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UK's Labour details pre-poll economic plan

17 february 2015, 14:24
0
British Prime Minister David Cameron. ©AFP
British Prime Minister David Cameron. ©AFP

 Britain's main opposition Labour party on Monday outlined its economic plan to try to woo middle-income voters ahead of an anticipated closely-fought election in May, AFP reports.

Labour leader Ed Miliband contrasted his plans with the policies of Conservative Prime Minister David Cameron's coalition government in the wake of a tax avoidance controversy sparked by last week's HSBC "SwissLeaks" allegations.

Miliband said his centre-left policies would be "pro-business but not business as usual", despite recent criticism of them by business leaders including the boss of chemist Boots, Stefano Pessina.

Labour often seeks to portray the Conservatives as the party of the wealthy and has criticised the centre-right Tories for appointing former HSBC chief executive Stephen Green as a junior minister in 2010.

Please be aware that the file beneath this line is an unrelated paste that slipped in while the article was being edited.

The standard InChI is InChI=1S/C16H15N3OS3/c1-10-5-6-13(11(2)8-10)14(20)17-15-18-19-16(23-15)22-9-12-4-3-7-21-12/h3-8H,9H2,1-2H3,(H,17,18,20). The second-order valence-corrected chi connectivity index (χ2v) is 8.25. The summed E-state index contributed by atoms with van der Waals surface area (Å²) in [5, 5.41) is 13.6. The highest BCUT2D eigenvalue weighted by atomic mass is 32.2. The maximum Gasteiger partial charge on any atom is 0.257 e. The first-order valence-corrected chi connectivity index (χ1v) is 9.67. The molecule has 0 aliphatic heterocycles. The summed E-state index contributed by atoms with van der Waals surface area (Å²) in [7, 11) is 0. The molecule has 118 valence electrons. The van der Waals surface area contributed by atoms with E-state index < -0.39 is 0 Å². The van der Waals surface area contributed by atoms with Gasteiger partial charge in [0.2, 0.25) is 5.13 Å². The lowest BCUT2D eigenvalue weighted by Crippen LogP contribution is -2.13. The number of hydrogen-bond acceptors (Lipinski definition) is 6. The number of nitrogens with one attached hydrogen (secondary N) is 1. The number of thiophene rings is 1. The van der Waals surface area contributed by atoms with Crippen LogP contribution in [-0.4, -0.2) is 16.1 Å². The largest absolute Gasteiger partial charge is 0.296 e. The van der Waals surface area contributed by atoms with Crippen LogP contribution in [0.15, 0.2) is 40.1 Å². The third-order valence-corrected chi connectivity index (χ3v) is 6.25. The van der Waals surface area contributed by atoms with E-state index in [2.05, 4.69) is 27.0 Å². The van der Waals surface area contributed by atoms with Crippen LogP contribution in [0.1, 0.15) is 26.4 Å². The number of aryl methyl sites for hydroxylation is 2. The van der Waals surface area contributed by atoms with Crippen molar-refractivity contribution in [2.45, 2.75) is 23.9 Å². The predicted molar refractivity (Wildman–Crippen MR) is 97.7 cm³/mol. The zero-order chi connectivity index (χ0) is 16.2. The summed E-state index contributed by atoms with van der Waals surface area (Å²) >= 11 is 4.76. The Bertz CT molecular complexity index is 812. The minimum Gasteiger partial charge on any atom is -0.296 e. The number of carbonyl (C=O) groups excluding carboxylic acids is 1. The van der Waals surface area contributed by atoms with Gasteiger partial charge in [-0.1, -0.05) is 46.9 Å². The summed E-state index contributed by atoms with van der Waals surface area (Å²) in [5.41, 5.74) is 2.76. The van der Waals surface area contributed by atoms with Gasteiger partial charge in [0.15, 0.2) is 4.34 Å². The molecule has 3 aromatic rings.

Opinion polls indicate the general election on May 7 is too close to call, with many experts predicting that either the Conservatives or Labour will end up forming another coalition or minority government.

"We need a better plan to replace an economy where tens of billions are lost in tax avoidance with an economy where tens of thousands more of our young people are doing apprenticeships," Miliband said in a speech at the Jaguar Land Rover plant in Wolverhampton, central England.

He said that all 18-year-old school leavers who get the grades would be entitled to a place on an apprenticeship scheme, allowing them to learn a trade.

He also vowed that, under Labour, Britain would be a "strong and proud member of a reformed EU", adding that to leave the European bloc would be a "real threat to prosperity".

The centre-right Conservatives have promised to hold a referendum on leaving the European Union, Britain's largest trading partner, by 2017 if they win the election.

Labour were in power under Tony Blair and Gordon Brown from 1997 to 2010, when they lost the last general election and were replaced by the current coalition between Cameron's Conservatives and the centrist Liberal Democrats.


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